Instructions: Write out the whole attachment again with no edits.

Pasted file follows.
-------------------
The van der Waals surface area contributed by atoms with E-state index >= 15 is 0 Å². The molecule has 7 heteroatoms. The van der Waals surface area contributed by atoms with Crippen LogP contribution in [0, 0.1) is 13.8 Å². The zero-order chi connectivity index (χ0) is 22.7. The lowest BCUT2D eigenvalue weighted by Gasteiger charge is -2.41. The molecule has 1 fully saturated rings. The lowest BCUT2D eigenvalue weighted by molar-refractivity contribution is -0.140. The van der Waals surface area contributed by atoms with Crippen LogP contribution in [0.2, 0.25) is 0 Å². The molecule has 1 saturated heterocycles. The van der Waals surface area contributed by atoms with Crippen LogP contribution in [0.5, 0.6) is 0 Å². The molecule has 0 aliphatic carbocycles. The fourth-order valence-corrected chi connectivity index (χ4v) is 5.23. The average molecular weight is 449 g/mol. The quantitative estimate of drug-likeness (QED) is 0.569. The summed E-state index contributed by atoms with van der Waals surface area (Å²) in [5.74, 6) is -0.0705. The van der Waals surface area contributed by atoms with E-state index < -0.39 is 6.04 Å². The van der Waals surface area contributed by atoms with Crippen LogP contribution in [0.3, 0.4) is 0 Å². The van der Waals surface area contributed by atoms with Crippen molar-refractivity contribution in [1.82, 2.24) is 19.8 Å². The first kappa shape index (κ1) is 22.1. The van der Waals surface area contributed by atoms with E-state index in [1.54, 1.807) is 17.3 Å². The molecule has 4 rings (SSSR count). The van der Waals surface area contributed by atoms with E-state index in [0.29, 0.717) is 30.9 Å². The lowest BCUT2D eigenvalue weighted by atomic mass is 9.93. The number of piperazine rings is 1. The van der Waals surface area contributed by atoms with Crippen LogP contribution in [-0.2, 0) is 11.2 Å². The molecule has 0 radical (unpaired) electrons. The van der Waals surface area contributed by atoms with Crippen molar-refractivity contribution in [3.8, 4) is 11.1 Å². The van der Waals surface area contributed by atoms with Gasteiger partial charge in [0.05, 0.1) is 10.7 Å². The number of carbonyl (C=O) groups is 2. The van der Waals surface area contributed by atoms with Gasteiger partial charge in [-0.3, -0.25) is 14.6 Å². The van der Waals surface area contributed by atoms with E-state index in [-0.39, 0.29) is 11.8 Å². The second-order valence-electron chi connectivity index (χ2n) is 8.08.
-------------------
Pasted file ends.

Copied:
The van der Waals surface area contributed by atoms with E-state index >= 15 is 0 Å². The molecule has 7 heteroatoms. The van der Waals surface area contributed by atoms with Crippen LogP contribution in [0, 0.1) is 13.8 Å². The zero-order chi connectivity index (χ0) is 22.7. The lowest BCUT2D eigenvalue weighted by Gasteiger charge is -2.41. The molecule has 1 fully saturated rings. The lowest BCUT2D eigenvalue weighted by molar-refractivity contribution is -0.140. The van der Waals surface area contributed by atoms with Crippen LogP contribution in [0.2, 0.25) is 0 Å². The molecule has 1 saturated heterocycles. The van der Waals surface area contributed by atoms with Crippen LogP contribution in [0.5, 0.6) is 0 Å². The molecule has 0 aliphatic carbocycles. The fourth-order valence-corrected chi connectivity index (χ4v) is 5.23. The average molecular weight is 449 g/mol. The quantitative estimate of drug-likeness (QED) is 0.569. The summed E-state index contributed by atoms with van der Waals surface area (Å²) in [5.74, 6) is -0.0705. The van der Waals surface area contributed by atoms with E-state index < -0.39 is 6.04 Å². The van der Waals surface area contributed by atoms with Crippen LogP contribution in [0.3, 0.4) is 0 Å². The van der Waals surface area contributed by atoms with Crippen molar-refractivity contribution in [1.82, 2.24) is 19.8 Å². The first kappa shape index (κ1) is 22.1. The van der Waals surface area contributed by atoms with E-state index in [1.54, 1.807) is 17.3 Å². The molecule has 4 rings (SSSR count). The van der Waals surface area contributed by atoms with E-state index in [0.29, 0.717) is 30.9 Å². The lowest BCUT2D eigenvalue weighted by atomic mass is 9.93. The number of piperazine rings is 1. The van der Waals surface area contributed by atoms with Crippen LogP contribution in [-0.2, 0) is 11.2 Å². The molecule has 0 radical (unpaired) electrons. The van der Waals surface area contributed by atoms with Crippen molar-refractivity contribution in [3.8, 4) is 11.1 Å². The van der Waals surface area contributed by atoms with Gasteiger partial charge in [0.05, 0.1) is 10.7 Å². The number of carbonyl (C=O) groups is 2. The van der Waals surface area contributed by atoms with Gasteiger partial charge in [-0.3, -0.25) is 14.6 Å². The van der Waals surface area contributed by atoms with E-state index in [-0.39, 0.29) is 11.8 Å². The second-order valence-electron chi connectivity index (χ2n) is 8.08.